August 16, 2023

Lightning eMotors may hang a ‘For Sale’ sign


Lightning eMotors is asking shareholders to agree to authorize 20% more stock to boost its dwindling supply of cash. Otherwise, the bus, shuttle van and work truck maker may put itself up for sale or be forced into bankruptcy.

“We continue to explore all options and have been working with financial advisers to support a recapitalization and/or sale of the business,” co-founder and CEO Tim Reeser said on a second-quarter earnings call with analysts Monday.

Shareholders vote Aug. 24 on whether to issue new stock at a discount to hedge fund Yorkville Advisors. That would generate up to $50 million in capital. As of July 11, Lightning had issued 707,477 existing shares to Yorkville in exchange for $2.94 million. That’s about 63% of the money available in a prepaid agreement.

Hyzon Motors said last week it may consider a sale among its options to raise capital. Hyzon is a spinoff of Singapore-based Horizon Fuel Cell Technologies.

Similar approach to Nikola’s share gambit

If the Lightning proposal passes, current shareholders face dilution of their holdings much the same as a recent doubling of authorized shares at Nikola will affect its shareholders. Nikola paid a $200 million debt with interest to hedge fund Antara Capital with some of its newly authorized shares.

Lightning is asking shareholders to allow it to try more than once for passage. Nikola got its approval after two adjournments of its annual meeting. A lowering of the threshold for passage via a regulation change in Delaware ultimately secured approval.

The Loveland, Colorado-based company’s market capitalization and trading volume constrain it from tapping more of the Yorkville prepaid agreement or an equity line of credit with Lincoln Park Capital Fund, CFO David Agatston said on the analyst call.

Lightning shares (NYSE: ZEV) traded intraday Tuesday at $2.93, down 7.43% from their $3.16 opening price.

Cash boost expected from reducing inventory

After years of spending to build inventory and waiting for customers to pay, Lightning is beginning to reduce cash outlays.

“We have sufficient inventory and the orders in hand to convert that inventory into cash during Q3 and Q4,” Reeser said. The company expects to convert $20-$25 million of its $57 million inventory to cash through the end of the year.

That includes most of an order of 126 zero-emission commercial vehicles by Macnab Transit Sales Corp. Lightning delivered 10 vehicles in Q2 and expects to deliver the rest before the end of the year. It consists of Class 3 and Class 4 cargo vans, passenger vans and shuttle buses.

“This cash plus the Yorkville facility and the cash we will collect from the sales of our existing inventory is sufficient to fund our operations in the near future,” Agatston said.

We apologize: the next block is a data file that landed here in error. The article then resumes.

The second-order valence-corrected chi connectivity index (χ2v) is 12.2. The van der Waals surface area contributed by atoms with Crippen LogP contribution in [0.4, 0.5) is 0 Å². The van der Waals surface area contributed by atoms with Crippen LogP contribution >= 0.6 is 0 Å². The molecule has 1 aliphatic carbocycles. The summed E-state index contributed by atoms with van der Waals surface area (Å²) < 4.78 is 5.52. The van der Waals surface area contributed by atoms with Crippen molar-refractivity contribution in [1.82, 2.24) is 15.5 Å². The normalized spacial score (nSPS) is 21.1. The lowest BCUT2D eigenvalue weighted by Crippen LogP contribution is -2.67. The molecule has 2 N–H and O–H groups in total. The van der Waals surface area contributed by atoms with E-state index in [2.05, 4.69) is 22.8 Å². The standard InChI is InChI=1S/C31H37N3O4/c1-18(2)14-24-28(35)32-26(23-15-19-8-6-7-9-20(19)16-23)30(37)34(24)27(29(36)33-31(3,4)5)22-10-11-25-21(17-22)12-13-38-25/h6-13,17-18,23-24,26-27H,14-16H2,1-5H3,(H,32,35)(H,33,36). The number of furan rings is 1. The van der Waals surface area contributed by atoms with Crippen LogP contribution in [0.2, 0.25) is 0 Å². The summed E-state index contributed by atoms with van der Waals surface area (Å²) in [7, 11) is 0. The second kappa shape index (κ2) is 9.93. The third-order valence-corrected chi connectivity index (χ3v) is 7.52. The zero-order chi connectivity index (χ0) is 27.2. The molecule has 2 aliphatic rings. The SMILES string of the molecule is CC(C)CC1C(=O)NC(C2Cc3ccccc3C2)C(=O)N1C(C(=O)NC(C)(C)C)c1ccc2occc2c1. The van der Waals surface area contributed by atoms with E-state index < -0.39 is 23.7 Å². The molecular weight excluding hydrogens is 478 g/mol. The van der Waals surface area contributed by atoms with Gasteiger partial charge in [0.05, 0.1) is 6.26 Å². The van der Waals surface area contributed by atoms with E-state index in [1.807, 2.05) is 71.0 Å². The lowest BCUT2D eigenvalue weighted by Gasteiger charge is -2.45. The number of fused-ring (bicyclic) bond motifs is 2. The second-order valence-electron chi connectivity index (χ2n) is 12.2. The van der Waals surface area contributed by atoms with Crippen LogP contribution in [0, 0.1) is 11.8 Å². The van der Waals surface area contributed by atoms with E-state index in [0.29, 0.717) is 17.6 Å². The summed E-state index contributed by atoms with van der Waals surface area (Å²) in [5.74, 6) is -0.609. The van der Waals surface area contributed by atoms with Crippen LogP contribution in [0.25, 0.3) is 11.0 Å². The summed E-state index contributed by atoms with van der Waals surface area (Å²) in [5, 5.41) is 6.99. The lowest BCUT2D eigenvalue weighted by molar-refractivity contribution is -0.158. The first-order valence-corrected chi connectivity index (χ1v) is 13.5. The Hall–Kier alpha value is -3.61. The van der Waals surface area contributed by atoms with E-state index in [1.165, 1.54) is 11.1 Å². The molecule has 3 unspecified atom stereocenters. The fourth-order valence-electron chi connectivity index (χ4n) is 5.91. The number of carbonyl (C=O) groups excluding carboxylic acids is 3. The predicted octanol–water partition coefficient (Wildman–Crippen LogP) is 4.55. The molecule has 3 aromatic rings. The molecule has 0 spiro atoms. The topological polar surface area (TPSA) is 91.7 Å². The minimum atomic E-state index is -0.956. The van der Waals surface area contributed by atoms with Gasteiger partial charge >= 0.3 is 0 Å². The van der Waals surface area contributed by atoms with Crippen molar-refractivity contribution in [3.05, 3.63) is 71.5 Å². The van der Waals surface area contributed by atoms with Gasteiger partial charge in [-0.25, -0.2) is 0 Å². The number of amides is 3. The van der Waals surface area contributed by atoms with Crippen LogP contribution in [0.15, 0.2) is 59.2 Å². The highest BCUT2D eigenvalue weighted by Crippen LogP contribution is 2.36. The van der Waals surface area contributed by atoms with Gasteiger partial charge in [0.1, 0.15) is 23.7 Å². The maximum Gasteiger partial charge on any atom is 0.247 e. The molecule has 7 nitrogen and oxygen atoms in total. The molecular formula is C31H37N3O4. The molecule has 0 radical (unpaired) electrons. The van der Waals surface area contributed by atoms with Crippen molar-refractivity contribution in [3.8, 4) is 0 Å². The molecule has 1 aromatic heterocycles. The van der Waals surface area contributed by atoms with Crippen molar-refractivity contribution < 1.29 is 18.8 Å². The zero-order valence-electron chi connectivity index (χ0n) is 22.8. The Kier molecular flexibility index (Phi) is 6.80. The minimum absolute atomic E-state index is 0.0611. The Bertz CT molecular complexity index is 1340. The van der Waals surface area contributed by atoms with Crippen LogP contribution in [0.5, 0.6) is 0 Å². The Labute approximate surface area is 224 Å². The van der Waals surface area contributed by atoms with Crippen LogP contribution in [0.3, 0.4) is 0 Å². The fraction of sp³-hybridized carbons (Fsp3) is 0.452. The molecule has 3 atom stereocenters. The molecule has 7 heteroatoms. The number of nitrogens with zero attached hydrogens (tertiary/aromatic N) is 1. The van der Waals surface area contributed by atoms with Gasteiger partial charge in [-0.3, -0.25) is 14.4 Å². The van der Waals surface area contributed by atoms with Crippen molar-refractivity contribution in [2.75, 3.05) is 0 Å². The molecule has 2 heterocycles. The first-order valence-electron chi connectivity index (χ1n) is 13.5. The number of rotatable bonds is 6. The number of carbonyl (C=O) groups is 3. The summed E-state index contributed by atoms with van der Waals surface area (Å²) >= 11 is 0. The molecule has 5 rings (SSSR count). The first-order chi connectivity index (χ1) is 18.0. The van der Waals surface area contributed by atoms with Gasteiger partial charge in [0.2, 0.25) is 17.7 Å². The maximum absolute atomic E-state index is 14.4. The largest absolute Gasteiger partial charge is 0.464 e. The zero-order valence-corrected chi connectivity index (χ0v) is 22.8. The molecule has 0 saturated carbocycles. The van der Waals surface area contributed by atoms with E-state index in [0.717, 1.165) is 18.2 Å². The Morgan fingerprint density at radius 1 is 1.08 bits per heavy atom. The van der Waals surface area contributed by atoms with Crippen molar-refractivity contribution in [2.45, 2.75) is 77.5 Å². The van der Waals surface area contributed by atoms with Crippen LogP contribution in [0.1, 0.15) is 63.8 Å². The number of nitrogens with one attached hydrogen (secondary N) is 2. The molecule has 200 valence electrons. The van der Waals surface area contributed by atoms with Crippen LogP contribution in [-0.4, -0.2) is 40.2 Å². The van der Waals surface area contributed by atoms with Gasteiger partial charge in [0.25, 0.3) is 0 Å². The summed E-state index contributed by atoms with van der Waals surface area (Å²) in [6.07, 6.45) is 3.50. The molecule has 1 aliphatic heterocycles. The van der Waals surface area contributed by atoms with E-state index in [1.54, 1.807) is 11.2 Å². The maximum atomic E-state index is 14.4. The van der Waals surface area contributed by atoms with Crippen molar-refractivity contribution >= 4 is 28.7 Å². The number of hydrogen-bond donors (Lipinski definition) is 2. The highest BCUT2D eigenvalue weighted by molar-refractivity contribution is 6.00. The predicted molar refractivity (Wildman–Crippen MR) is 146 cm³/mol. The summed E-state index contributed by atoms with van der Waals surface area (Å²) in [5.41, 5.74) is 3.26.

Dual sourcing of batteries pays off

Despite the recent bankruptcy filing by battery supplier Proterra Inc., Lightning has sufficient battery packs on hand to fulfill orders, albeit at a slower rate than forecast earlier. Switching to a build-to-order approach has more to do with its cash position than battery availability.

Lightning also has a supply contract with Chinese battery maker Contemporary Amperex Technology Corp. CATL uses lithium iron phosphate chemistry, which is 30%-40% cheaper than the nickel metal cobalt chemistry used by Proterra.

“We decided after lots of challenges five years ago that we had to have a dual-source plan,” Reeser said. “We’ve had lots of challenges along the way with different battery suppliers struggling to deliver, struggling with quality … some going out of business.”

In fact, Lightning took a charge against Q2 earnings to cover recall costs associated with Romeo Power, a supplier until it was purchased by Nikola, which is liquidating Romeo’s assets. A component believed responsible for a coolant leak in two of its batteries resulted in fires that prompted Nikola to recall 209 electric trucks with Romeo packs.

“That landscape is not evolving in a positive way at this point,” Reeser said. “We have both CATL and Proterra batteries in stock. We’re able to make variants of our products with different batteries. It’s an area where our experience is paying off.”

Incentive availability increases orders

Even with a near-term threat to its survival, Lightning is benefiting from increased customer interest as myriad state and federal incentives reduce the acquisition cost of its vehicles.

“We are beginning to see increased order activity as we help customers navigate the application process and obtain needed approvals,” Reeser said. A cumbersome application and award regimen that drags out the process is improving.

“We are now seeing some steady flow and expect the pipeline and backlog to continue to accelerate as customers become more familiar with the incentive process,” Reeser said.

Lightning eMotors struggles to hang on in brutal market

Lightning eMotors launches online Fleet Planner solution

Nikola moves to liquidate battery pack maker Romeo Power

Click for more FreightWaves articles by Alan Adler.


The second annual F3: Future of Freight Festival will be held in Chattanooga, “The Scenic City,” this November. F3 combines innovation and entertainment — featuring live demos, industry experts discussing freight market trends for 2024, afternoon networking events, and Grammy Award-winning musicians performing in the evenings amidst the cool Appalachian fall weather.

Source link
In this article:
Share on social media: